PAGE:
Romero Expert Insights Series: Goals

As part of our 2023 insights initiative at Romero Insurance Brokers, we will be highlighting team leaders across the Romero Group. Over 12 months, The Romero Group will showcase 12 important figures, each from different departments and different disciplines.

Twelfth, and final, in our Insights Series is Justin Romero-Trigo. Justin is the CEO of Romero Insurance Brokers and NDML. He founded the business in 1997 and has led the company to three independent broker of the year awards. Justin has utilised his innate drive and passion for sales, growing the business as well as the team that assists him. He recounts his own pathway through the insurance landscape, what drives him, and what similar drives he likes to see in others when recruiting. He notes challenges and also reflects on what possibly motivates someone who is at the top of their game.


Please can you briefly recount your career pathway

When I finished college I had the chance to go to Leeds University to do an Economics degree. But a friend of mine recommended broking. At the time, Sedgwick James was one of the premier brokerages and were advertising an A-level trainee position, which I applied for. I spent some time in claims, broking, account handling, and then latterly working on new business with the sales team. Sedgwick’s sent me to London, to Lloyds, to Newcastle, and to Manchester – so I got a wide and varied start, it was a great training ground.

I then went on to work for Hart & Company, ran by Tony Hart, who was a talented and eccentric salesperson. They had major accounts including Persimmon Homes, Barratts, Tay’s – to say they only had a handful of staff, these were prestigious accounts. From Tony, l learned about his philosophy around broking, his attention to detail, and the importance of the claims function. Something that stuck with me was what the CEO of Persimmon Homes told Tony one day: “Since you’ve had our business, I’ve never gone to sleep worrying about insurance.” In the future I would always endeavour to make all my customers feel that same way.

After three years, Hart & Company gave me 5% shares, so I became a director at 26 years old. I had brought in a lot of new business and sales, so it was in recognition of my work. Unfortunately six months after I got the shares, Yorkshire Bank was taken over and they recalled our overdraft, meaning the company had to be put up for sale. This was a life lesson in debt management, which ultimately drove me to build our business with no debt. I gave my shares back – I could have stayed as the sales process had gone into limbo – but I decided to start up on my own. So, with a £5000 kitchen loan, no income, no days off for three years… the ability to build a business from the ground up was what spurred me on.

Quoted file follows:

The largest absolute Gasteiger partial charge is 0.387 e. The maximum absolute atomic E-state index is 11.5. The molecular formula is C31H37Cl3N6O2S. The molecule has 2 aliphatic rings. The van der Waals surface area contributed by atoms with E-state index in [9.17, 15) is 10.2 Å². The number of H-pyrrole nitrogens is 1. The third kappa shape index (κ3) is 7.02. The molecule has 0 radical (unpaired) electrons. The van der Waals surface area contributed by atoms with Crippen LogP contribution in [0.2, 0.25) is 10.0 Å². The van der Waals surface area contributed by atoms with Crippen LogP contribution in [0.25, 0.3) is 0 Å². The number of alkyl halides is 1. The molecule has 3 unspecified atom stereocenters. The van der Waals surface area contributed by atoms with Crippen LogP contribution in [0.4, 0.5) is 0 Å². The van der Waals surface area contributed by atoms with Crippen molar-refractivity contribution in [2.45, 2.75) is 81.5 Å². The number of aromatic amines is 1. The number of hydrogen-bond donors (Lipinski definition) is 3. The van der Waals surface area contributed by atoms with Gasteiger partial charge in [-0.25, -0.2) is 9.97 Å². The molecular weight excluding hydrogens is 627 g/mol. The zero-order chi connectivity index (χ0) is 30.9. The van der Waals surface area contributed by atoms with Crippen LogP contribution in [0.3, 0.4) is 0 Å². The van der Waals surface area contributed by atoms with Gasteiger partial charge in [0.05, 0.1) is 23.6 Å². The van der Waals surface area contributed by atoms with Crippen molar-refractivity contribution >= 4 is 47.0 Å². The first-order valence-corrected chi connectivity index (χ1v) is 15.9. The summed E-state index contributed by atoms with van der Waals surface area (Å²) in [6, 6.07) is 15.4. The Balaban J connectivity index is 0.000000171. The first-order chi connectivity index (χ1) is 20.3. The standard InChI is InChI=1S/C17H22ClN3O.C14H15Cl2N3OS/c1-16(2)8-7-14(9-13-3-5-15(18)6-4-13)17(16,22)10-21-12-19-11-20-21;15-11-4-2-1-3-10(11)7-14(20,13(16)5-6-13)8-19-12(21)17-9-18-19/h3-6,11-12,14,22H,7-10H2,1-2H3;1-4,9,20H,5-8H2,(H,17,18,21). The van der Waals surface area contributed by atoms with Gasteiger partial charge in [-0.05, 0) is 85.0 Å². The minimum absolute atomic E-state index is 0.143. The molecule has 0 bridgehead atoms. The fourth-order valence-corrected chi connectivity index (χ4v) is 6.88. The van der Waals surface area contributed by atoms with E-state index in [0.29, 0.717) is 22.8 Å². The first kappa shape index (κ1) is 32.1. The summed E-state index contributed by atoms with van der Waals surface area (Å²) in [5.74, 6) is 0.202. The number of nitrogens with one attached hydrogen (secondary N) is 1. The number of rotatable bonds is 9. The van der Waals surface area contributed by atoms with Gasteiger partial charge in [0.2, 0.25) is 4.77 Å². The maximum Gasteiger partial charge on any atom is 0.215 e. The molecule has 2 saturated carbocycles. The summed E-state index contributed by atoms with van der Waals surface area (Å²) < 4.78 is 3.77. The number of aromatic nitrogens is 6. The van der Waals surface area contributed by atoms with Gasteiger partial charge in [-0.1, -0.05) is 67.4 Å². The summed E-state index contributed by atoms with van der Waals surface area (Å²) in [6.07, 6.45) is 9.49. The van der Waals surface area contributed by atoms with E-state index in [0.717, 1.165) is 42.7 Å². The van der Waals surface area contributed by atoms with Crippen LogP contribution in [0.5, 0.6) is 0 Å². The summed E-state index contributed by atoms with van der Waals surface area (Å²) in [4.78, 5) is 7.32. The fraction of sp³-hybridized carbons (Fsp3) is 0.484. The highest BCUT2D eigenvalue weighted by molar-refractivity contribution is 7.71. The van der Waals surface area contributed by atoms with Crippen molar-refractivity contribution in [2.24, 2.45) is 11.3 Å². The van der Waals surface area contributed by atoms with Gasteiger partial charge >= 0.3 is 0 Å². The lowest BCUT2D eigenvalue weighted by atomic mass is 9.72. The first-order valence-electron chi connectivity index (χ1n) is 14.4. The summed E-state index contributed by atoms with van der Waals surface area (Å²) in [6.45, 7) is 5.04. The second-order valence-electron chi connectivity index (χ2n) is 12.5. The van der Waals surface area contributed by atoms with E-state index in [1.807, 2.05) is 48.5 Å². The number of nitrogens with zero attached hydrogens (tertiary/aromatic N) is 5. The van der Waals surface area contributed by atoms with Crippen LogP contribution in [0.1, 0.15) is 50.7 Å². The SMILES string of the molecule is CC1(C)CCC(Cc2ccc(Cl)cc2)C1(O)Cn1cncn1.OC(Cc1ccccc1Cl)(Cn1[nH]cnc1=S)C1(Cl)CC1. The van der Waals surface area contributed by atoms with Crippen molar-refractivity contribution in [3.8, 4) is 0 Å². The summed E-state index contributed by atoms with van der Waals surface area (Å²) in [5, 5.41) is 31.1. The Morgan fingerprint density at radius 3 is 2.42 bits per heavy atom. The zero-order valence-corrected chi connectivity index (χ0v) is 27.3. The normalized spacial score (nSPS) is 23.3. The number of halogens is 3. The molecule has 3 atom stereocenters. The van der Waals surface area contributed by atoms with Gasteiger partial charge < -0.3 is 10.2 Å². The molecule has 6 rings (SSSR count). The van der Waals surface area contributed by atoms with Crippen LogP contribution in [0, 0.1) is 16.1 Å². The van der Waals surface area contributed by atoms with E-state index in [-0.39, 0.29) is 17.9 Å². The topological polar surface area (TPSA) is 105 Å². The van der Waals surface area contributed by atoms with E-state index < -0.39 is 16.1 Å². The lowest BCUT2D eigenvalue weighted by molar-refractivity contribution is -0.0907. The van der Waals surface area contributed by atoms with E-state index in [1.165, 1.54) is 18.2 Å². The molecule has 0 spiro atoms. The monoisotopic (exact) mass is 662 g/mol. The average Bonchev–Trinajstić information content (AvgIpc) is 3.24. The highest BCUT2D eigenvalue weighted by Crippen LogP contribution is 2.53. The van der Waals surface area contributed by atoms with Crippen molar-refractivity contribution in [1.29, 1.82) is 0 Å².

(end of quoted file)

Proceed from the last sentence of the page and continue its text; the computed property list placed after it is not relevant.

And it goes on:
I set the business up in April 1997, and by November I’d employed Kieran Kennedy, who is still with us to this day. Kieran was fantastic at handling the amount of business we were getting, and after Kieran was Karl Milner, and then Victoria [Romero-Trigo]. As they say, the rest is history.

What are the most important skills you need to reach your goals?

I’m never 100% happy with anything, which is a trait that can be seen positively and negatively. I’m constantly driving for improvement, change, winning – it’s all built into the driving force that I’ve had for the last 28 years. It led me to want to run a company at 27. I thought I could do it bigger and better and more efficient than other people. Even though at that young tender age, I was driven to set up working for myself.


“I’m the type of individual who always wants a challenge, and probably the biggest challenge sometimes is myself.”


The drive is always there. For example: I’m 54 in February and I completed my first half marathon two years ago. I’ve never done it before and I ran it in 1:40:00. The year after I wanted to beat myself – I managed a 1:37:00. So I’ve promised myself this year that I’ll break the 1:35:00 mark. That’s just what I’m like, I need constant challenges, whether it’s business, work, life – it keeps me focussed. I think everyone wants that; to be constantly improving, wants to do the things that they enjoy.

I get asked; “Why are you still doing the sales Justin after 27 years?” The reality is I really enjoy doing the sales. I enjoy being the frontman for Romero. I enjoy being part of the team, picking up the big accounts, seeing the clients, and winning. I’m a client-man after all. There are far better, more adept, people doing far better jobs with insurers than me – such as Simon [Mabb, Managing Director]. His ability to manage the firm has created the platform for our growth. But with regards to clients and the sales process and the development of a vision, then that’s where my strengths are.

What is your process for developing your team?

When I’m building a team, I’m looking at every component. What I’ve always been good at is putting people in different sections of that team and allowing them to flourish.